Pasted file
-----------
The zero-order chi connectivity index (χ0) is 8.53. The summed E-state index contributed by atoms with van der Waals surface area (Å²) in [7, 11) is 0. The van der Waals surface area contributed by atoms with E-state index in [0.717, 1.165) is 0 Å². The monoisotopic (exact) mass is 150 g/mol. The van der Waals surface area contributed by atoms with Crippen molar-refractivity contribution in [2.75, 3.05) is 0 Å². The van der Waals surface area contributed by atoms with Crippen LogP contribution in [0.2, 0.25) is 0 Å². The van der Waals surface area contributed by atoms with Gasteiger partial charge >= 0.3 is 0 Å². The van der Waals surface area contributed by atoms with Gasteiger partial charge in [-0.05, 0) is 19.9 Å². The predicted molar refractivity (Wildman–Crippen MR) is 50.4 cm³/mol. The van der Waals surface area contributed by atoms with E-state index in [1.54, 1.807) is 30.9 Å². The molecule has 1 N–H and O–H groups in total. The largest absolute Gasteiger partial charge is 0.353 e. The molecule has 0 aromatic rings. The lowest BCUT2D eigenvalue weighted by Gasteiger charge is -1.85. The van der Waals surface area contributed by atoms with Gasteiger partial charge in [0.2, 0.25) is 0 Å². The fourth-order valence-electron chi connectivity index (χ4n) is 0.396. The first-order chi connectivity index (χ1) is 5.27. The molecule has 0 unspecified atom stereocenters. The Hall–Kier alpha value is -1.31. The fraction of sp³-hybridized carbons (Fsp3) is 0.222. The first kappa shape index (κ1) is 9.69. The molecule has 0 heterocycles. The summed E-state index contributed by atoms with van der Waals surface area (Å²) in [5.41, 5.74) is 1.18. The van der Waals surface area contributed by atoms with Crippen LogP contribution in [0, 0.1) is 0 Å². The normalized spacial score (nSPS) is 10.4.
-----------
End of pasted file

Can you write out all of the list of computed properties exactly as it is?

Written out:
The zero-order chi connectivity index (χ0) is 8.53. The summed E-state index contributed by atoms with van der Waals surface area (Å²) in [7, 11) is 0. The van der Waals surface area contributed by atoms with E-state index in [0.717, 1.165) is 0 Å². The monoisotopic (exact) mass is 150 g/mol. The van der Waals surface area contributed by atoms with Crippen molar-refractivity contribution in [2.75, 3.05) is 0 Å². The van der Waals surface area contributed by atoms with Crippen LogP contribution in [0.2, 0.25) is 0 Å². The van der Waals surface area contributed by atoms with Gasteiger partial charge >= 0.3 is 0 Å². The van der Waals surface area contributed by atoms with Gasteiger partial charge in [-0.05, 0) is 19.9 Å². The predicted molar refractivity (Wildman–Crippen MR) is 50.4 cm³/mol. The van der Waals surface area contributed by atoms with E-state index in [1.54, 1.807) is 30.9 Å². The molecule has 1 N–H and O–H groups in total. The largest absolute Gasteiger partial charge is 0.353 e. The molecule has 0 aromatic rings. The lowest BCUT2D eigenvalue weighted by Gasteiger charge is -1.85. The van der Waals surface area contributed by atoms with Gasteiger partial charge in [0.2, 0.25) is 0 Å². The fourth-order valence-electron chi connectivity index (χ4n) is 0.396. The first-order chi connectivity index (χ1) is 5.27. The molecule has 0 unspecified atom stereocenters. The Hall–Kier alpha value is -1.31. The fraction of sp³-hybridized carbons (Fsp3) is 0.222. The first kappa shape index (κ1) is 9.69. The molecule has 0 heterocycles. The summed E-state index contributed by atoms with van der Waals surface area (Å²) in [5.41, 5.74) is 1.18. The van der Waals surface area contributed by atoms with Crippen LogP contribution in [0, 0.1) is 0 Å². The normalized spacial score (nSPS) is 10.4.